“Knowing you have a community of women who have your back is so critical to being able to survive.”
Pick a season and this is where you might find the creative community of women changing Chicago: in the sunlit industrial space of a renovated firehouse or creative studio, surrounded by the season’s first blooms of magenta and green, snacking on hors d’oeuvres with flutes of Prosecco in hand.
United by their passions, formally they are brought together by Forth Chicago, a quarterly salon designed to create space for bright ideas curated around a central theme. The samplings of women entrepreneurs come from all corners, ranging from graphic designers to strategists, Etsy shop owners and lawyers. No networking, no skills-trading, no pretense: They are gathered intimately, in groups of ten at a time, and come to meet other like-minded women, learn from each other’s wisdom, and simply talk.
The three founders, Lisa Guillot, Julie Schumacher, and Kelly Allison believe there is a beautiful enough reason to simply prioritize ideas and the women behind them. And when it becomes authentically about the people, friendships are formed, community is made, and the benefits of finding business partners naturally follow.
“I think for so long, women hid behind the book club,” Schumacher said. “That’s where you got together but you don’t talk about the book, you talk about your marriage. Forth is the business equivalent of saying ‘You’re welcome here, let’s just talk.’ And it works.”
Past themes of Forth, a playful nod to the quarterly aspect of the salon that implies momentum, include dealing with change (accented with ombre flowers and food), passion projects (where everything is served “on the side” in side carts), to letting go (complete with a bundle of balloons and wish papers that disappear when lit up). A fall salon with the theme “owning your awesome” featured boastful peacock feathers and a jewel-toned, Moroccan theme.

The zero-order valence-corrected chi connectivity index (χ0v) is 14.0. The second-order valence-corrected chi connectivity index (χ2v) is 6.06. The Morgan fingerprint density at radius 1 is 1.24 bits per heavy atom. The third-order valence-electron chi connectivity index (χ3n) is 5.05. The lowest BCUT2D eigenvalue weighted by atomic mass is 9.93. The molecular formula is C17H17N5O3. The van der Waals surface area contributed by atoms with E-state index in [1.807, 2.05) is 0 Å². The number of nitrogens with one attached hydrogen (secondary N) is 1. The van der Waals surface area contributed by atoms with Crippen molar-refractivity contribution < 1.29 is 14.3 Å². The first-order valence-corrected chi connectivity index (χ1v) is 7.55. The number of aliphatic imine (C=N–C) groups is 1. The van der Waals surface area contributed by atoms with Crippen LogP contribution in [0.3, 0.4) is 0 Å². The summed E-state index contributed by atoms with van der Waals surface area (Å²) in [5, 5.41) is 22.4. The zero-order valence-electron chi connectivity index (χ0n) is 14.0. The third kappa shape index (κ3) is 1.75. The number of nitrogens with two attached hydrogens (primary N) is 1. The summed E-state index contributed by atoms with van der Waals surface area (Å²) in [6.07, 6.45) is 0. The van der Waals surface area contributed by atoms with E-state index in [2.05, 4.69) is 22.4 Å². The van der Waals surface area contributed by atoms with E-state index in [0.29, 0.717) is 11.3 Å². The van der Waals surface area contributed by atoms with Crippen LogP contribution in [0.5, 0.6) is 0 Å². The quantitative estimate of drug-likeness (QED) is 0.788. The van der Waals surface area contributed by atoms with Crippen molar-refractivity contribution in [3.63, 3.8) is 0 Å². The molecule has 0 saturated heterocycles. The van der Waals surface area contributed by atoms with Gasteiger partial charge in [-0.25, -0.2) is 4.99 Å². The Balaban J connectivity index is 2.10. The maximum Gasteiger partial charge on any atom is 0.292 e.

Unlike the women-specific groups created by all-male trustee boards, usually in reaction to societal pressures rather than authentically-intentioned, Forth has given women a chance to champion for themselves.
“They talk a lot about how women are more prone to the impostor syndrome, and whether it’s us feeling like we can charge the rates we think we’re worth, or calling out someone who’s using language that isn’t acceptable in a meeting, knowing you have a community of women who have your back is so critical to being able to survive,” Schumacher said.
The co-founders of Forth Chicago, a designer, writer, and photographer who call themselves the “three fourths,” get along almost too-harmoniously. Unlike the often-catty, love-hate Instagram competition present amongst the most glamorous lifestyle—something that Guillot admits once being incredibly envious of—they are also surprisingly supportive, down-to-earth, and full of grace.